By Moses Mukitale, Communication Coordinator, West Nile Refugee Response
What happens when refugee youth are empowered with vocational skills and given tools to start their own businesses? They become productive, self-reliant, and are in position to support their families.
Today, the majority of the youth who attended World Vision vocational training are the yardstick for success among refugee and host communities in Adjumani district.
Seventeen-year-old James is running his own barber shop, Mary Andrua her own saloon, Richard Idro operates his own carpentry shop, while Patrick Dragule works at a leading carpentry shop in Adjumani.
These are but just a few picks.
Ninety youth from refugee communities in Adjumani district –, 60 refugees and 30 host community members – were supported by World Vision for six months to undertake vocational skills training in disciplines of their choice.
The one-year project, funded by Aktion Deutschland and Hilft in Germany worked with three vocational institutes in northern Uganda to provide scholarships.
World Vision made sure each of the youth was facilitated to study at an institute of their choice.
Each student was also supported with scholastic and lodging materials like mattresses, suitcase, jerry cans, basins, blankets, books and tools to use, among other items. Upon graduation, the youth were attached to various organisations to undergo industrial training and then after supported with tools to start up their own workshops.
Meet some of the entrepreneurs
Richard Idro, 21 - Carpenter
Richard is operating his own carpentry workshop. World Vision provided him with the tools and skills needed to set up his own workshop. His clients mainly make orders for beds, tables, and wooden stools. Since he graduated, Richard has made and sold over 17 beds, seven sets of coffee tables and over 50 wooden stools.
The 21-year-old is now paying schools for his two siblings who are attending a private primary school in Adjumani town.
‘’My father died when I was still very young, am now here with my old mum and two siblings. My other four brother are with my auntie, she’s taking care of them in another settlement. Because of this expertise, am now able to take care of my siblings and buy them things like book, shoes, scholastic materials and clothes,’’ Richards explains.
Balele James, 18 - Barber
‘’I fled South Sudan in 2015 with my mother and younger sister. My father passed away, leaving me the responsibility of taking care of the home, as my mum is unable to work.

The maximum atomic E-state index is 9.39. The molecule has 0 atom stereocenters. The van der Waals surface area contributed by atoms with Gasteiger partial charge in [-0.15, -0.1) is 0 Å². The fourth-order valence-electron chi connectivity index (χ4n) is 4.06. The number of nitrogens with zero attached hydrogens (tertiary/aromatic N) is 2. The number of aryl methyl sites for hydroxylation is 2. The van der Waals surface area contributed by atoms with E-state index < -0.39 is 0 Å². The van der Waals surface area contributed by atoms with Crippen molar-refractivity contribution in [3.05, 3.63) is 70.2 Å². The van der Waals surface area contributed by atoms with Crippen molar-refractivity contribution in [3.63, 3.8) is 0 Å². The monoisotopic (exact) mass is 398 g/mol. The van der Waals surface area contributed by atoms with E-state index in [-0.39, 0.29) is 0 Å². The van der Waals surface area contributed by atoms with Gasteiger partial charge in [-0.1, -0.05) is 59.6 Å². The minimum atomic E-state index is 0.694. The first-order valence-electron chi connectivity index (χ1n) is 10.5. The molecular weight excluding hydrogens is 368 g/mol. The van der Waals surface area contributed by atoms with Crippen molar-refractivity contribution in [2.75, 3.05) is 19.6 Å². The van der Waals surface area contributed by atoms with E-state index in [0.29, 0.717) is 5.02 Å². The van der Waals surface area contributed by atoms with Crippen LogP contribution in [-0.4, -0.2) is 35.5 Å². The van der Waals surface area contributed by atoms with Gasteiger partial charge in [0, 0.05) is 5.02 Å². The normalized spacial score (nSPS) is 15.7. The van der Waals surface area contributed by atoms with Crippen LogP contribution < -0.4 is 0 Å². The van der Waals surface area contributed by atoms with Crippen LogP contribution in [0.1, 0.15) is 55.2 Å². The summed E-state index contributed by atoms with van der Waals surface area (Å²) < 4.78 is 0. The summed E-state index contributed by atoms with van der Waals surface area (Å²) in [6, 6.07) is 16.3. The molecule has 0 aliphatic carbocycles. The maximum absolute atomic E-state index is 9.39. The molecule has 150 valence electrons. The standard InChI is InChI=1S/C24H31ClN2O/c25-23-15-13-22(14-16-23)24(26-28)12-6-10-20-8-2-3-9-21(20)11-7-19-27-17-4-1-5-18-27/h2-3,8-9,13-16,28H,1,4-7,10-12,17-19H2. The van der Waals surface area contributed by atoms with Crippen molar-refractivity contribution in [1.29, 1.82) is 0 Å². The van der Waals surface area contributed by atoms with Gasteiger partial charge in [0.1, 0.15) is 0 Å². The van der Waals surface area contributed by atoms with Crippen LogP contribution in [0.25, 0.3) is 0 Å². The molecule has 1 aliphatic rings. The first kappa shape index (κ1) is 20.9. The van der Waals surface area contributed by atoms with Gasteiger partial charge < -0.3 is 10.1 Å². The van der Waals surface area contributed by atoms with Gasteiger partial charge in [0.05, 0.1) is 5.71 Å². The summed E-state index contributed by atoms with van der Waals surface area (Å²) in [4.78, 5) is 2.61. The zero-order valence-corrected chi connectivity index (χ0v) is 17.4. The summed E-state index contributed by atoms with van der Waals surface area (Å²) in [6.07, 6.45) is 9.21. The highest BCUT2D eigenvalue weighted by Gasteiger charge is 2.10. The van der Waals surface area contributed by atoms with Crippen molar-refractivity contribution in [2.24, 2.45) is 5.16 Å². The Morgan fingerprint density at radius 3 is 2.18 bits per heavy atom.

When we got here I joined primary school but it became so hard for me because I needed to fend for my family. When the opportunity for a scholarship came, my mum urged me to apply,’’ James explains.
After doing a barber course, he was supported with a shaving machine, solar panel, solar batteries, an inverter, mirror, trolley, plus a fan. Currently he runs his own saloon at Nyumanzi settlement, making an average of UGX24,000 (USD$7) daily – enabling to pay for his sister’s schooling.
Mary Andrua, 28 – Hairstylist
‘’I came back with my four-year-old daughter, and four younger brothers. I am the one taking care of the family because we do not know where our father is,’’ Mary narrates
Mary chose to go for a hair styling course. And just like all the rest, she too was supported with tools and equipment to set up her own business.
World Vision gave her a hair dryer, wall mirror, an assortment of hair shampoo, hair relaxer, a sink, a trolley, hair pegs, hair pieces among other items. Today she is one of the most famous hair stylists at Ayillo refugee settlement.
‘’Some of my customers come here while others call me to their homes. I can get eight customers a week with each paying me an average of UGX 20000 ($6). Dreadlocks are the most expensive hair style I make, I charge UGX40,000 ($11) for them,’’ Mary adds.
Patrick Dragule, 22 - Carpenter
‘’I get commissions for each material I produce. Am proficient with making doors, six by six beds, coffins and coffee sets. Every week someone is coming to buy a coffin so am assured of commissions. My plan is to get my own workshop very soon. This way I will earn a lot of money,’’ Patrick explains.
Patrick and the other youth are a living testimony that vocational skills can indeed transform lives of youth in fragile contexts.
As witnessed in this project, the skills alone cannot have a greater impact if the beneficiaries do not get industrial training and are not supported with tools to start their own businesses.